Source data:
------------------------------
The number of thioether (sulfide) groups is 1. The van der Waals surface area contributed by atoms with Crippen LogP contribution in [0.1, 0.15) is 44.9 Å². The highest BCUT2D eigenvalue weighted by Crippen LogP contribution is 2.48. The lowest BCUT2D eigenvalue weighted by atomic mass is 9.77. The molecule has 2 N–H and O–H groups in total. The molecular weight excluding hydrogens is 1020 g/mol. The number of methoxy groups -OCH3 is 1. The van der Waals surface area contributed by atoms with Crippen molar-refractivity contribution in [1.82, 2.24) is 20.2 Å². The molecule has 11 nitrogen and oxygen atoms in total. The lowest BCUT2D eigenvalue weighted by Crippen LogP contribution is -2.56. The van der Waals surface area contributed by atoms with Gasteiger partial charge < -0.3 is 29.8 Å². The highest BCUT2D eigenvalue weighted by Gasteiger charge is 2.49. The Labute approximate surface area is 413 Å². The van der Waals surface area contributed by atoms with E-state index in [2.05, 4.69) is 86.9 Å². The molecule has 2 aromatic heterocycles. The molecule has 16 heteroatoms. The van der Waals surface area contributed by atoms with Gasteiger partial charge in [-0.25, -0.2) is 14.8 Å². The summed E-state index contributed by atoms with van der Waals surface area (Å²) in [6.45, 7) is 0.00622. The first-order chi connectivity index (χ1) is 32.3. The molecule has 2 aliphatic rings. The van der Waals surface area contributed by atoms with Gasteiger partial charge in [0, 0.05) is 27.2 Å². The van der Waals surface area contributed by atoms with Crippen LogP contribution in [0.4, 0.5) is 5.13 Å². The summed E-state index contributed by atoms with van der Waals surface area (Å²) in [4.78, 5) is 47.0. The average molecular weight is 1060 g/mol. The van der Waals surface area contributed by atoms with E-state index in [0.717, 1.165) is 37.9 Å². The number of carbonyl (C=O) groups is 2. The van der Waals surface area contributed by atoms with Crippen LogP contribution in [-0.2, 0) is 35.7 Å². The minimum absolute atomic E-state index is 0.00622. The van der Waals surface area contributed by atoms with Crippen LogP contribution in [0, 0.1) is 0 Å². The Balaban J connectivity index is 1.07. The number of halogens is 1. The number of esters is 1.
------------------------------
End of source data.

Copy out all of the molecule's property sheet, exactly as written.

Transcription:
The number of thioether (sulfide) groups is 1. The van der Waals surface area contributed by atoms with Crippen LogP contribution in [0.1, 0.15) is 44.9 Å². The highest BCUT2D eigenvalue weighted by Crippen LogP contribution is 2.48. The lowest BCUT2D eigenvalue weighted by atomic mass is 9.77. The molecule has 2 N–H and O–H groups in total. The molecular weight excluding hydrogens is 1020 g/mol. The number of methoxy groups -OCH3 is 1. The van der Waals surface area contributed by atoms with Crippen molar-refractivity contribution in [1.82, 2.24) is 20.2 Å². The molecule has 11 nitrogen and oxygen atoms in total. The lowest BCUT2D eigenvalue weighted by Crippen LogP contribution is -2.56. The van der Waals surface area contributed by atoms with Gasteiger partial charge < -0.3 is 29.8 Å². The highest BCUT2D eigenvalue weighted by Gasteiger charge is 2.49. The Labute approximate surface area is 413 Å². The van der Waals surface area contributed by atoms with E-state index in [2.05, 4.69) is 86.9 Å². The molecule has 2 aromatic heterocycles. The molecule has 16 heteroatoms. The van der Waals surface area contributed by atoms with Gasteiger partial charge in [-0.25, -0.2) is 14.8 Å². The summed E-state index contributed by atoms with van der Waals surface area (Å²) in [6.45, 7) is 0.00622. The first-order chi connectivity index (χ1) is 32.3. The molecule has 2 aliphatic rings. The van der Waals surface area contributed by atoms with Gasteiger partial charge in [0, 0.05) is 27.2 Å². The van der Waals surface area contributed by atoms with Crippen LogP contribution in [0.4, 0.5) is 5.13 Å². The summed E-state index contributed by atoms with van der Waals surface area (Å²) in [4.78, 5) is 47.0. The average molecular weight is 1060 g/mol. The van der Waals surface area contributed by atoms with E-state index in [0.717, 1.165) is 37.9 Å². The number of carbonyl (C=O) groups is 2. The van der Waals surface area contributed by atoms with Crippen LogP contribution in [-0.2, 0) is 35.7 Å². The minimum absolute atomic E-state index is 0.00622. The van der Waals surface area contributed by atoms with Crippen LogP contribution in [0, 0.1) is 0 Å². The Balaban J connectivity index is 1.07. The number of halogens is 1. The number of esters is 1.